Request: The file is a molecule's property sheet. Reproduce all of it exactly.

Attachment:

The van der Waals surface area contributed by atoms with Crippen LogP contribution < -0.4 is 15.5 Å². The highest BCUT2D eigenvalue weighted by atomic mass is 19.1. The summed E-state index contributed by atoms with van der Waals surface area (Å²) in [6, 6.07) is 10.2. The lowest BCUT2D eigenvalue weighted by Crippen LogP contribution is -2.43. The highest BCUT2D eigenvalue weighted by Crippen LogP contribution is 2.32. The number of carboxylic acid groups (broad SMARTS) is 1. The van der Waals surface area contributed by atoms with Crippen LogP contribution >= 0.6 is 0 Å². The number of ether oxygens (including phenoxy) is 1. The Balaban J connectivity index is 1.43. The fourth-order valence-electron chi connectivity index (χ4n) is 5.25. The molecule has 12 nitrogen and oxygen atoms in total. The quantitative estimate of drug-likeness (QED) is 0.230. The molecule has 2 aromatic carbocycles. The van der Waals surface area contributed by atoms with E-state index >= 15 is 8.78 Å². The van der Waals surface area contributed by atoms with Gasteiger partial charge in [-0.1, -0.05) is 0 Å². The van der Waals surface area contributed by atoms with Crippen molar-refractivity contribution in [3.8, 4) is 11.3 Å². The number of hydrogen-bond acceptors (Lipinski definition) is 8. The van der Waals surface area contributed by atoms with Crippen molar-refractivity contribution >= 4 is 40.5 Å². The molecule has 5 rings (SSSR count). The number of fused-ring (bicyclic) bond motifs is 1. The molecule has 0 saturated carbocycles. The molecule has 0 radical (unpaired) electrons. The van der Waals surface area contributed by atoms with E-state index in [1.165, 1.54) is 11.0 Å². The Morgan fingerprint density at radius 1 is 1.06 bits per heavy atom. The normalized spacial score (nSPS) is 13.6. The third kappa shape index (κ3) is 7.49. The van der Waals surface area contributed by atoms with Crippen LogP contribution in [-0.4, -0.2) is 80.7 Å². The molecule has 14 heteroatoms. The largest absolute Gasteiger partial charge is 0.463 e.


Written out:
The van der Waals surface area contributed by atoms with Crippen LogP contribution < -0.4 is 15.5 Å². The highest BCUT2D eigenvalue weighted by atomic mass is 19.1. The summed E-state index contributed by atoms with van der Waals surface area (Å²) in [6, 6.07) is 10.2. The lowest BCUT2D eigenvalue weighted by Crippen LogP contribution is -2.43. The highest BCUT2D eigenvalue weighted by Crippen LogP contribution is 2.32. The number of carboxylic acid groups (broad SMARTS) is 1. The van der Waals surface area contributed by atoms with Crippen LogP contribution >= 0.6 is 0 Å². The number of ether oxygens (including phenoxy) is 1. The Balaban J connectivity index is 1.43. The fourth-order valence-electron chi connectivity index (χ4n) is 5.25. The molecule has 12 nitrogen and oxygen atoms in total. The quantitative estimate of drug-likeness (QED) is 0.230. The molecule has 2 aromatic carbocycles. The van der Waals surface area contributed by atoms with E-state index >= 15 is 8.78 Å². The van der Waals surface area contributed by atoms with Gasteiger partial charge in [-0.1, -0.05) is 0 Å². The van der Waals surface area contributed by atoms with Crippen molar-refractivity contribution in [3.8, 4) is 11.3 Å². The number of hydrogen-bond acceptors (Lipinski definition) is 8. The van der Waals surface area contributed by atoms with Crippen molar-refractivity contribution >= 4 is 40.5 Å². The molecule has 5 rings (SSSR count). The number of fused-ring (bicyclic) bond motifs is 1. The molecule has 0 saturated carbocycles. The molecule has 0 radical (unpaired) electrons. The van der Waals surface area contributed by atoms with E-state index in [1.165, 1.54) is 11.0 Å². The Morgan fingerprint density at radius 1 is 1.06 bits per heavy atom. The normalized spacial score (nSPS) is 13.6. The third kappa shape index (κ3) is 7.49. The van der Waals surface area contributed by atoms with Crippen LogP contribution in [-0.4, -0.2) is 80.7 Å². The molecule has 14 heteroatoms. The largest absolute Gasteiger partial charge is 0.463 e.